Time to think of farmers instead of shareholders pockets
THINK of the farmers, not the shareholders.
That was a key message of more than 30 protesters outside the Ipswich Civic Centre yesterday as the New Hope Group AGM went on inside.
The concerned community members are opposed to New Hope's planned expansion of stage three of the Acland mine on the Darling Downs and the proposed Colton mine on the Mary River, both of which they say will have devastating results for farmers, landholders and communities.
Lock the Gate spokesperson Kate Dennehy said there was a lot at stake for the community near the Acland mine.
"The concern for the Acland farmers is that a lot of them put money into their properties when the ALP and LNP both said stage three would not go through, but now it seems to be going through," she said.
"The only choice they have now is to take it to the land court which is most unfair.
"They are trying to run their properties and at the same time they are up against the might of Clayton Utz lawyers who will be fighting to get this mine through. The farmers are going to lose their water resources, livelihoods and farms.
"Our message we are trying to send to the AGM shareholders is to think of the farmers before you vote to proceed with these coal mines which are a thing of the past.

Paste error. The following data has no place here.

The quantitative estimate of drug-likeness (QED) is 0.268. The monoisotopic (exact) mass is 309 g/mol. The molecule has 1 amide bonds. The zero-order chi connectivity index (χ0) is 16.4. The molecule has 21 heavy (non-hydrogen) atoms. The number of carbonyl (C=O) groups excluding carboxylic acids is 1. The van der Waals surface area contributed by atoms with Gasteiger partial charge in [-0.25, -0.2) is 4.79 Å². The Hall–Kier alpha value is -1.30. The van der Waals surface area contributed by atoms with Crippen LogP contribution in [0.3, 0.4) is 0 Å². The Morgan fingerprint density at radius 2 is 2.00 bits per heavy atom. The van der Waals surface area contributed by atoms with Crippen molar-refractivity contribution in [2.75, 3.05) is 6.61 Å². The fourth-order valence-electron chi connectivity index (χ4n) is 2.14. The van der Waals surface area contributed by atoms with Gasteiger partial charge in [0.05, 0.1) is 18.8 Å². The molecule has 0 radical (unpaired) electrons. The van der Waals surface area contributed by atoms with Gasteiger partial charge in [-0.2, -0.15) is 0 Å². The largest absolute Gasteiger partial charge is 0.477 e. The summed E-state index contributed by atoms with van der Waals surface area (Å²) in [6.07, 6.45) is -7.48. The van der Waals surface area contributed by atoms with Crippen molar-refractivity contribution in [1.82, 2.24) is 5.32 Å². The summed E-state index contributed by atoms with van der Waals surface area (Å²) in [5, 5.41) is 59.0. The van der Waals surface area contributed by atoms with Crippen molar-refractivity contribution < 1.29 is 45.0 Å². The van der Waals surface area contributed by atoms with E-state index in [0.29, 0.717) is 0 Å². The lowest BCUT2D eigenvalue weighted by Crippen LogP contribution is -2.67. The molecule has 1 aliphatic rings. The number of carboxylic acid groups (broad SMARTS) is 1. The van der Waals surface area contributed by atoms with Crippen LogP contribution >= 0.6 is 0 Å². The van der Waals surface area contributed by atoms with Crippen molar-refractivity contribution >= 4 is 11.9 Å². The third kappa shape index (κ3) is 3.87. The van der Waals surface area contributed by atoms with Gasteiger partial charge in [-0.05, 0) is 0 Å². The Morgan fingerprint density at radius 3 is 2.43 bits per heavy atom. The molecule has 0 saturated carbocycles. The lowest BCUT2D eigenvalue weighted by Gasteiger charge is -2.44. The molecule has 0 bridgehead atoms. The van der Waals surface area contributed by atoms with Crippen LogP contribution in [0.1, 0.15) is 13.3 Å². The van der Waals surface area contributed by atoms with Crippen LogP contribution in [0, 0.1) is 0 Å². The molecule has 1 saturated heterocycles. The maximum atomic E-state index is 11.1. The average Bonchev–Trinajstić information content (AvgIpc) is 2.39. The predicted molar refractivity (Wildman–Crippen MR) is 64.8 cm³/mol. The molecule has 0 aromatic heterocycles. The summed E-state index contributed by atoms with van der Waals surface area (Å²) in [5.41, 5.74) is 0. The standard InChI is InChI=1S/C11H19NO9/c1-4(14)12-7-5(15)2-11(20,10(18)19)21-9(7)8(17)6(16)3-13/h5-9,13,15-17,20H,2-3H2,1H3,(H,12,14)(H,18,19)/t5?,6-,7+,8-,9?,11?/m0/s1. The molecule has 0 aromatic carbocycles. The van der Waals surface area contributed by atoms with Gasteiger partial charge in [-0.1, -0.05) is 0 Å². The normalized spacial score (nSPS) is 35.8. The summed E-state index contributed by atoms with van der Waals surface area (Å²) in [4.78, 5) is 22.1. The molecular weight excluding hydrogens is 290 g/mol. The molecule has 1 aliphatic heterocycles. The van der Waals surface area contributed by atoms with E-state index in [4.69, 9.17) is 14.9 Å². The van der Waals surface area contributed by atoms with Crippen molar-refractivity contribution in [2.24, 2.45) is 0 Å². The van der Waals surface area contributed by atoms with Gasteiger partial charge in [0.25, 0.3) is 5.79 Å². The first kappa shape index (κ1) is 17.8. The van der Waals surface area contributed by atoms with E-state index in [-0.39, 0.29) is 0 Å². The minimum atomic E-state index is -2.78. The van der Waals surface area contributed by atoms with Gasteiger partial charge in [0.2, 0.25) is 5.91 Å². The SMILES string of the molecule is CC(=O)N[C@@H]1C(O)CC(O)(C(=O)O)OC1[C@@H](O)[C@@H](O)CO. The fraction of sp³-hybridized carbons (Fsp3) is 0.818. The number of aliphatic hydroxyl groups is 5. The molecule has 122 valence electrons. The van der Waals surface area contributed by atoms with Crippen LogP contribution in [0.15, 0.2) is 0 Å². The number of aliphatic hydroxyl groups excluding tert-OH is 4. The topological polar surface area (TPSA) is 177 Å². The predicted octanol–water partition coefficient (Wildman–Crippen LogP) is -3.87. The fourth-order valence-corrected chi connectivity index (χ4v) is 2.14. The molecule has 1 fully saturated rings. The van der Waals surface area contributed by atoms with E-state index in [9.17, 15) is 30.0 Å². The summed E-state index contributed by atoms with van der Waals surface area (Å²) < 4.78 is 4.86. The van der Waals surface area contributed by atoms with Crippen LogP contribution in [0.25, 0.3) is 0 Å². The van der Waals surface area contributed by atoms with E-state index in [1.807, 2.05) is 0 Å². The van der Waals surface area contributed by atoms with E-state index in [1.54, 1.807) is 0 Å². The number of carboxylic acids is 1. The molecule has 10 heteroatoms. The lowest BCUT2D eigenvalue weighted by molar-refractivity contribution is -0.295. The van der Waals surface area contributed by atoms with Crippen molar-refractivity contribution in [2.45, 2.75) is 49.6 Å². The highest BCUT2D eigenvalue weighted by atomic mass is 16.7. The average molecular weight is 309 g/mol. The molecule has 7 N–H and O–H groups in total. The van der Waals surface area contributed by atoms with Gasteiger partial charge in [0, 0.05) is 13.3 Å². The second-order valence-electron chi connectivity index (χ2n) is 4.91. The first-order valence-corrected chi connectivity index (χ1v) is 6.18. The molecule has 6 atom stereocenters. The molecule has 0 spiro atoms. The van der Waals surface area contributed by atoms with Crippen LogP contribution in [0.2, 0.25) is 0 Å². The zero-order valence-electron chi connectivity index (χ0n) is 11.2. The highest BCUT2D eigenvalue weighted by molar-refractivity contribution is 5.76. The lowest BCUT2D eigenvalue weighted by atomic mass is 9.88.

"Instead of the shareholders thinking about what is going into their pockets, think of what is coming out of the farmers' pockets.
"The way forward for Australia is renewables where there are more jobs."
A fact sheet put out by Lock the Gate claimed that the proposed Acland expansion would result in the loss of more than 1300 hectares of strategic cropping land, cause drawdown in groundwater aquifers of up to 47m in some locations, worsen noise and air quality and impact negatively on threatened species, along with other adverse impacts.
The farmers who will be impacted by the Acland expansion were meeting their lawyers yesterday.
"The farmers involved in the land court case to do with Acland stage three wanted to be here today, but they and their lawyers could only get together on this day at this time," Ms Dennehy said.
"But they have sent their support for us and our grateful for what we can do to get their message out."
A New Hope Group spokesperson said the company respected the rights of people to express their views.
The spokesperson said that the protest by what it called activist groups appeared to be part of a wider campaign to stop the Australian coal industry.
"Our door is always open for anyone to come and talk to us about any issues they may have in a sensible and constructive way," the spokesperson said.
Clancy Morrison of the 350.org, a worldwide climate change organisation was on hand to lend his voice to the protest.
"Our mandate is to solve the global climate crisis and a big part of that is keeping fossil fuels in the ground," he said.
"Obviously New Hope is keen to dig up more than they have been and that is something we are keen to put a stop to."
John Ingram, an anti-coal activist who wants to see the economy depend less on coal, said "over 80% of the royalties will not go to the Queensland Government"
"They will go to the owners of the property, which happen to be the mine.
"So the mine will be paying itself a majority of the royalties," he said.